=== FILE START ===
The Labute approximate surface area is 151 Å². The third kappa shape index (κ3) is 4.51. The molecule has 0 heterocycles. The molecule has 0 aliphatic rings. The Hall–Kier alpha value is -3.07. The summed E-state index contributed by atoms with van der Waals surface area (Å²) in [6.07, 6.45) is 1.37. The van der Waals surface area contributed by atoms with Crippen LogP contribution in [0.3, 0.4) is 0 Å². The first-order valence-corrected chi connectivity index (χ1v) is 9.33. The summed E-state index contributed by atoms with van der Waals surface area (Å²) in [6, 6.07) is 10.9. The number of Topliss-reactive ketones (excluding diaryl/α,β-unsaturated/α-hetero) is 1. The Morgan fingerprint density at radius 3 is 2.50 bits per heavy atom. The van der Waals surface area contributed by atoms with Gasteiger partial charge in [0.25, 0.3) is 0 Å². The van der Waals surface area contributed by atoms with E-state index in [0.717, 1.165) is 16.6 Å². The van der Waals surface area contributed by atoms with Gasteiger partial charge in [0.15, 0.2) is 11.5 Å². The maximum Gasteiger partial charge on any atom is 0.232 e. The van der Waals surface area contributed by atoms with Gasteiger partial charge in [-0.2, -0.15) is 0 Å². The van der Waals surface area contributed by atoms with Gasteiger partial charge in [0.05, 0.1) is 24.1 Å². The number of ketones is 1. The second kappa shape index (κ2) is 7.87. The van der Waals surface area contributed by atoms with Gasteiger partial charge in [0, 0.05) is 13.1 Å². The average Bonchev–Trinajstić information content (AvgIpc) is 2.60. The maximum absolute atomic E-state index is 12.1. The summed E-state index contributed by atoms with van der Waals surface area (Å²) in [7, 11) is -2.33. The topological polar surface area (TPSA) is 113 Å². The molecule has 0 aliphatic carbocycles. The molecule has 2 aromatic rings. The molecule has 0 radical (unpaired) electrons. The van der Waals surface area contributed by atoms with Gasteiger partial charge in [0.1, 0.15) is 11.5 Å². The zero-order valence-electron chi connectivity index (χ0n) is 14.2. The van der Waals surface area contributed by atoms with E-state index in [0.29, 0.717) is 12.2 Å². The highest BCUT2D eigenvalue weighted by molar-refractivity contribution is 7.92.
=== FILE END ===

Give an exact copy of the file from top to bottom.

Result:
The Labute approximate surface area is 151 Å². The third kappa shape index (κ3) is 4.51. The molecule has 0 heterocycles. The molecule has 0 aliphatic rings. The Hall–Kier alpha value is -3.07. The summed E-state index contributed by atoms with van der Waals surface area (Å²) in [6.07, 6.45) is 1.37. The van der Waals surface area contributed by atoms with Crippen LogP contribution in [0.3, 0.4) is 0 Å². The first-order valence-corrected chi connectivity index (χ1v) is 9.33. The summed E-state index contributed by atoms with van der Waals surface area (Å²) in [6, 6.07) is 10.9. The number of Topliss-reactive ketones (excluding diaryl/α,β-unsaturated/α-hetero) is 1. The Morgan fingerprint density at radius 3 is 2.50 bits per heavy atom. The van der Waals surface area contributed by atoms with Gasteiger partial charge in [0.25, 0.3) is 0 Å². The van der Waals surface area contributed by atoms with E-state index in [0.717, 1.165) is 16.6 Å². The van der Waals surface area contributed by atoms with Gasteiger partial charge in [0.15, 0.2) is 11.5 Å². The maximum Gasteiger partial charge on any atom is 0.232 e. The van der Waals surface area contributed by atoms with Gasteiger partial charge in [-0.2, -0.15) is 0 Å². The van der Waals surface area contributed by atoms with Gasteiger partial charge in [0.05, 0.1) is 24.1 Å². The number of ketones is 1. The second kappa shape index (κ2) is 7.87. The van der Waals surface area contributed by atoms with Gasteiger partial charge in [0, 0.05) is 13.1 Å². The average Bonchev–Trinajstić information content (AvgIpc) is 2.60. The maximum absolute atomic E-state index is 12.1. The summed E-state index contributed by atoms with van der Waals surface area (Å²) in [7, 11) is -2.33. The topological polar surface area (TPSA) is 113 Å². The molecule has 0 aliphatic carbocycles. The molecule has 2 aromatic rings. The molecule has 0 radical (unpaired) electrons. The van der Waals surface area contributed by atoms with Gasteiger partial charge in [0.1, 0.15) is 11.5 Å². The zero-order valence-electron chi connectivity index (χ0n) is 14.2. The van der Waals surface area contributed by atoms with E-state index in [0.29, 0.717) is 12.2 Å². The highest BCUT2D eigenvalue weighted by molar-refractivity contribution is 7.92.